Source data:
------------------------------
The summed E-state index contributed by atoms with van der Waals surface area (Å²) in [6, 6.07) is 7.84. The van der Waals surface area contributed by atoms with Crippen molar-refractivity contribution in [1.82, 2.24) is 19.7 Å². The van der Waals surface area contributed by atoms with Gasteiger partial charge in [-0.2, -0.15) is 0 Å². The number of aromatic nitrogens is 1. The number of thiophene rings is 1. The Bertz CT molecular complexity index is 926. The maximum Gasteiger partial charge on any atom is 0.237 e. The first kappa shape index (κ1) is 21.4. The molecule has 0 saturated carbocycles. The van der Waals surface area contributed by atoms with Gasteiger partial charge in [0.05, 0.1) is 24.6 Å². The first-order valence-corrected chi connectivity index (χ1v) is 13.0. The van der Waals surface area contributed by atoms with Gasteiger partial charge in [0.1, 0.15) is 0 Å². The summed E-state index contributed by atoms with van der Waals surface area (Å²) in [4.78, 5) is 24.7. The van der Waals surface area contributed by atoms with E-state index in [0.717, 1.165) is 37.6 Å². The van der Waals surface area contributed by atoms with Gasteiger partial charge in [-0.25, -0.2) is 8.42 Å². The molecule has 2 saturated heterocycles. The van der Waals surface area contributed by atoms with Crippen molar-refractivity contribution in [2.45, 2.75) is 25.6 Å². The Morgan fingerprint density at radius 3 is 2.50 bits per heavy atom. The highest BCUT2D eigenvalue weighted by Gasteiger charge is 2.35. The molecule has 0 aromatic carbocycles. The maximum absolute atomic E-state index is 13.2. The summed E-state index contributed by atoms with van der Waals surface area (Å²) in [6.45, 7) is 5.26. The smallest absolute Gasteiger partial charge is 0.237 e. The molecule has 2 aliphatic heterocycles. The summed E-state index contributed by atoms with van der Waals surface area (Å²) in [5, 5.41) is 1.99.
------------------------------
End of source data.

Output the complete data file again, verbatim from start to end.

The summed E-state index contributed by atoms with van der Waals surface area (Å²) in [6, 6.07) is 7.84. The van der Waals surface area contributed by atoms with Crippen molar-refractivity contribution in [1.82, 2.24) is 19.7 Å². The van der Waals surface area contributed by atoms with Gasteiger partial charge in [-0.2, -0.15) is 0 Å². The number of aromatic nitrogens is 1. The number of thiophene rings is 1. The Bertz CT molecular complexity index is 926. The maximum Gasteiger partial charge on any atom is 0.237 e. The first kappa shape index (κ1) is 21.4. The molecule has 0 saturated carbocycles. The van der Waals surface area contributed by atoms with Gasteiger partial charge in [0.05, 0.1) is 24.6 Å². The first-order valence-corrected chi connectivity index (χ1v) is 13.0. The van der Waals surface area contributed by atoms with Gasteiger partial charge in [0.1, 0.15) is 0 Å². The summed E-state index contributed by atoms with van der Waals surface area (Å²) in [4.78, 5) is 24.7. The van der Waals surface area contributed by atoms with E-state index in [0.717, 1.165) is 37.6 Å². The van der Waals surface area contributed by atoms with Gasteiger partial charge in [-0.25, -0.2) is 8.42 Å². The molecule has 2 saturated heterocycles. The van der Waals surface area contributed by atoms with Crippen molar-refractivity contribution in [2.45, 2.75) is 25.6 Å². The Morgan fingerprint density at radius 3 is 2.50 bits per heavy atom. The highest BCUT2D eigenvalue weighted by Gasteiger charge is 2.35. The molecule has 0 aromatic carbocycles. The maximum absolute atomic E-state index is 13.2. The summed E-state index contributed by atoms with van der Waals surface area (Å²) in [6.45, 7) is 5.26. The smallest absolute Gasteiger partial charge is 0.237 e. The molecule has 2 aliphatic heterocycles. The summed E-state index contributed by atoms with van der Waals surface area (Å²) in [5, 5.41) is 1.99.